When Will Judges Learn About Cool Computer Tricks

While I’m hardly the technological Luddite many think I am, there is no question that I’m far away from the cutting edge.  By my calculations, that still puts me in the top 10% of lawyers, and maybe the top 1% of judges.  This is a problem.

In a comment to a post at Popehat, there was a link to a story in the Sydney Morning Herald that took my breath away about a 14-year-old boy who, having had $700 in virtual currency on Runescape stolen from him, set about to RAT (Remote Administration Tool), a virus that allows a hacker to seize control of another’s computer.  Among the things he could do:

Within a few clicks, the teenager had access to a stranger’s entire computer,  without their knowledge. “I was the happiest kid in the whole entire world,” he  says. “I could see their desktop, what they typed, the history of what they’d  typed, stored passwords, files – everything.”

A 14-year-old boy motivated by revenge is probably one of the last people you’d  want to have unmitigated access to your computer. Especially if you’re female,  given that one of the most commonly exploited features of RAT software is the  ability to spy on a user’s webcam. Many modern laptops will display a green  light when the webcam is in use; however, RAT developers have long since worked  out how to disable that tell-tale sign on some computers.

The post at Popehat was about a Gizmodo story that “FBI can secretly turn on laptop cameras without the indicator light,” meaning that the government can now perform stupid computer tricks as well as a 14-year-old.

For the past 30 years, people suffering from paranoid delusions have explained bad things the government has been doing to them, largely shooting gamma rays at their heads and spying on them through various electronic devices.  These are the tin foil hat crowd. And because I was so worldly and knowledgeable, I explained to them that “no, neither the government nor aliens are after you, and they don’t shoot gamma rays at your head. Nice hat.”  Wasn’t I so very smart?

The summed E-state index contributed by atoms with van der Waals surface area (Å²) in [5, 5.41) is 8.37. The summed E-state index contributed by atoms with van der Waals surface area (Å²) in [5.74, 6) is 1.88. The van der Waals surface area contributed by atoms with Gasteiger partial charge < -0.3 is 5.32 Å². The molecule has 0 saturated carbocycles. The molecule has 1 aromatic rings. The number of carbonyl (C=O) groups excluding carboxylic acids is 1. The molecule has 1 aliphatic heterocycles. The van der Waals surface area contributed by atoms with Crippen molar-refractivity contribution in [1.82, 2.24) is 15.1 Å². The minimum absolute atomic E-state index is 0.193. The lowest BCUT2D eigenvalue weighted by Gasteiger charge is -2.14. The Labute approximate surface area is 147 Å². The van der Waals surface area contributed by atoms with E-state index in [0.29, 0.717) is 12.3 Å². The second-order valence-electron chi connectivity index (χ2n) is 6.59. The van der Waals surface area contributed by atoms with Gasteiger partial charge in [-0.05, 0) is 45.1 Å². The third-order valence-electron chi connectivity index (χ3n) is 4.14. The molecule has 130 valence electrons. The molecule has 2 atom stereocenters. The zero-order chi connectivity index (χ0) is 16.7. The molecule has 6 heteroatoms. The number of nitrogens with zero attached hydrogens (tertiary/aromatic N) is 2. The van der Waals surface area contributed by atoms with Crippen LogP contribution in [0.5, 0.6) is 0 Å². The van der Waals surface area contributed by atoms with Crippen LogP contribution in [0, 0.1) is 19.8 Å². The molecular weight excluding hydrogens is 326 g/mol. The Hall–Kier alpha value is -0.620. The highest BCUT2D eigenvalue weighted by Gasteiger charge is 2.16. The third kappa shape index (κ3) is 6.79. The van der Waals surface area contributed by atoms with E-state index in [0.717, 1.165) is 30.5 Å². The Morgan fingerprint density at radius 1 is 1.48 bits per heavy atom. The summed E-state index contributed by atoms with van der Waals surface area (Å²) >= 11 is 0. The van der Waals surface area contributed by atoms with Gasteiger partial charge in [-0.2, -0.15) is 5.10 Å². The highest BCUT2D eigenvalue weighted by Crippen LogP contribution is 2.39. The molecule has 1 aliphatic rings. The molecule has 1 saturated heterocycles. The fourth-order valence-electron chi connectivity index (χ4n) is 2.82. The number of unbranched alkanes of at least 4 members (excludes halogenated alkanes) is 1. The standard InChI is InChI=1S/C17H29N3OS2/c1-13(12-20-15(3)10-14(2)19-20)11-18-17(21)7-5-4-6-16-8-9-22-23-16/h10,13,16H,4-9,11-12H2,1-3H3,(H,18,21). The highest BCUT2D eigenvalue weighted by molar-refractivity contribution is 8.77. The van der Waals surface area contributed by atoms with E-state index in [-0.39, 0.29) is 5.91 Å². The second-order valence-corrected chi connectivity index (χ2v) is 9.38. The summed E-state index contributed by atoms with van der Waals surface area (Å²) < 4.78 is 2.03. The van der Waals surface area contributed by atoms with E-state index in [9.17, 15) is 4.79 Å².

But the more I learn, the less comfortable I am with imposing my “diagnosis” of paranoid delusion.  The government has capabilities to do a lot of the crazy stuff that people fear, and they didn’t develop these capabilities to keep them locked up in a trunk in the attic.

My friend, Rob Graham, who I occasionally kid about his understanding of the law, knows a whole lot about computers. So much so that when I try to read what he writes, my fingers get tired from googling every other word to find out what he’s talking about.  He’s tried to explain to me things that computers can do, what’s hard, what’s easy, what’s possible. He’s kind to me that way, since for him it’s like chatting up the village idiot.

Just how sophisticated has technology gotten? Rob views lulsec as a bunch of wayward third graders drawing on the walls with crayons.